But the good news is this week I’ll be on NJTV for an interview. Unfortunately, today is Tuesday, tomorrow is the debate on NJTV, and I haven’t been invited because they have a criteria that you have to be ten percent in the polls which we don’t have including the margin of error. But who knows where the poles are! This is the thing about American politics these days since the 2016 election because the polls are kind of unreliable. Just ask president Hillary Clinton! Who according to the polls right before the presidential campaign in 2016 was supposed to be a shoe-in for the presidency and then several months ago Alexandria Ocasio-Cortez was down thirty five points against a ten-term incumbent congressman and she won by fifteen points. So, who knows where the people are on election day, given that the polls have been so wrong in key races in the United States over the past two years.

COTTO: Before Paul give’s his two cents I just wanted to bring up a few things. Number one, you’re absolutely right about the polls. Here in Florida they were very, very far off in both the Republican and the Democratic primaries, especially the Democratic primary. The fellow who won didn’t lead a single poll. Now on the Republican side polls showed a small lead. One actually showed the fellow who lost ahead. But the fellow who won, won by about twenty points. So, the polls are very much unreliable. And here right now over the last few days one poll has showed the Republican nominee for governor up by three points. Another showed him down by twelve, and another showed him up by two, another showed him down by six — so on, so forth. So, there’s no question that the polls are — you really can’t rely on them today to any meaningful extend. I think they’re just done for attention more than anything else.

Now, talking about New Jersey though , and the sort of campaign Hugin is running, some would say — and I would agree with them — that in a state like New Jersey you have to run as a Democrat because even if you present a broad contrast, you’re going to alienate yourself from the main stream of the electorate which is well left of center. That’s even being too charitable. New Jersey is one of the most progressive states in the country. So, it would seem to me that anybody who is going to win has to be well to the left of the center, even though that doesn’t give people on the right much of anything to vote for. But Paul, please add whatever you were going to add.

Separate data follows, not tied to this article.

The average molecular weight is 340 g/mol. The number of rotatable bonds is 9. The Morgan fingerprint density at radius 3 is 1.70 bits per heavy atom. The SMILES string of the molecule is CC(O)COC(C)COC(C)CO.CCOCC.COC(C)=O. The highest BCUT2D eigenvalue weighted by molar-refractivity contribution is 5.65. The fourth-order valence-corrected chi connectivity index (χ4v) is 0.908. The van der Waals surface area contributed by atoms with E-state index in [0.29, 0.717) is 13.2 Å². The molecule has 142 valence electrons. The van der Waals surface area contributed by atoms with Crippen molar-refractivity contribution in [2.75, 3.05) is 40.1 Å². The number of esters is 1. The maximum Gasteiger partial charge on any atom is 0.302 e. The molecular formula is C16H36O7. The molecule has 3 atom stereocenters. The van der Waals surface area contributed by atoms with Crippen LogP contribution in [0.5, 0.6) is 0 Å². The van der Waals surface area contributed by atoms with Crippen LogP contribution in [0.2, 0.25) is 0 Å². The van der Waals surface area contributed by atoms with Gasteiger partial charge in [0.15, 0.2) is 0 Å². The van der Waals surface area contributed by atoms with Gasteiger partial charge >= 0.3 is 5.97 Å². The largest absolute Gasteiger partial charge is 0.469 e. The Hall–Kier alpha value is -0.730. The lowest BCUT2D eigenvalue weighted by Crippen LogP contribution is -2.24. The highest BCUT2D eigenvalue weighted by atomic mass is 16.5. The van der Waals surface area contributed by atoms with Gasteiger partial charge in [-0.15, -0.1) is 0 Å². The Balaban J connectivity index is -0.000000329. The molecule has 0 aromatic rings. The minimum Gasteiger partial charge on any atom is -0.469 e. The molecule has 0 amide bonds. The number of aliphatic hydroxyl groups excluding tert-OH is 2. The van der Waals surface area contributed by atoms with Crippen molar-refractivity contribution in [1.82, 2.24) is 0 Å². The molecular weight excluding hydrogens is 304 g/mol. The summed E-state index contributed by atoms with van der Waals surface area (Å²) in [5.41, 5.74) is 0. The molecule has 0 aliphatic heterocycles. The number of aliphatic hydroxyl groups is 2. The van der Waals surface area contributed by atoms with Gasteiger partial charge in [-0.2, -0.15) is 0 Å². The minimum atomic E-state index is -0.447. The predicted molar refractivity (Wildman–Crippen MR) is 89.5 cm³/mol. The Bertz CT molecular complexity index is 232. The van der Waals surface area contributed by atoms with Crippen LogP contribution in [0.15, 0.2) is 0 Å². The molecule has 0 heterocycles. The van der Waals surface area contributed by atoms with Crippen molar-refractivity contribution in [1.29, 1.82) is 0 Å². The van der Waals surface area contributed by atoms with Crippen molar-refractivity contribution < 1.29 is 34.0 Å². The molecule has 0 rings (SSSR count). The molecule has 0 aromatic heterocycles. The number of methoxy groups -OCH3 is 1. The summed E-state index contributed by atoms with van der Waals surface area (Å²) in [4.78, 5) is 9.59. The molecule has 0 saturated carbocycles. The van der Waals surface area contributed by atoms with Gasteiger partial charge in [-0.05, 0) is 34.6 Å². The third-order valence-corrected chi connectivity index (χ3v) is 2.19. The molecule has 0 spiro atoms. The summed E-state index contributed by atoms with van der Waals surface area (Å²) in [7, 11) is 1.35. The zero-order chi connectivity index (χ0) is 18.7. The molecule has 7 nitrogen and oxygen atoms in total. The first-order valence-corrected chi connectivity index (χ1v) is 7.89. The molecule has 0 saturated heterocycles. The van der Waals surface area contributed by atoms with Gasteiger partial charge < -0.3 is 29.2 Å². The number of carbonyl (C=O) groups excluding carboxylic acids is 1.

GOTTFRIED: Well, I’m afraid to speak because I probably will turn everybody off, or both of you off, with what I have on my mind. I’m willing to admit that polls are very often off by a few points, or maybe ten points, but if Murray is only polling two or three percent, and the other candidates of the major parties are getting, polling forty or fifty percent, it’s highly unlikely that Murray will overtake them on election day. Because no matter how silly the polls are, they’re not going to err by thirty or forty points. That seems highly unlikely. And the question I would pose to Murray, is are you running because you seriously think you have a chance of winning, or are you running in order to provide a platform for libertarian ideas which you feel are those that are closest to what is the American heritage and the ideas that underpinned the founding of the United States and ideas with you feel we should return to? So, is an attempt to seek a government office although you have only a very, very long shot of obtaining that office? Or are you basically trying to present libertarian ideas, and to justify them before the citizens of your state? I find that highly unlikely that you’re doing both in this election.

SABRIN: Well, when I started this Paul and Joseph I spoke to the Libertarian Party leadership back in February, and I said the goal of this campaign is to be competitive. And in my mind that means to raise enough money to raise my profile in the state, so I would get into any debate that was scheduled in October. And that didn’t happen because we didn’t raise enough money to get the media’s attention because most of the media care about how much money you raise as a third-party candidate. They don’t care about the ideas that would make America better. They don’t care about the ideas that would end our crazy involvement overseas and this continuous warfare. They don’t care about civil liberties which I’ve been talking about for decades. They don’t care about the bubble that we’re in which is going to burst in the next two years, I believe. They don’t care about that. All they care about his Russo-mania. Who’s up, who is on top of whom in the polls. That’s what gives them grist for the mill to write about. So, the ideas that I’m espousing is resonating. My universal credit for donations to non-profits which people across the political spectrum love because it means we can finally phase out the welfare state and give people in Florida, in Pennsylvania, in New Jersey — all across the country — the opportunity to do the helping and caring that they want without having to rely on big government. That’s my signature issue and people, like I say, it’s resonating especially with the houses of worship since they’re 501c3 tax-exempt organizations.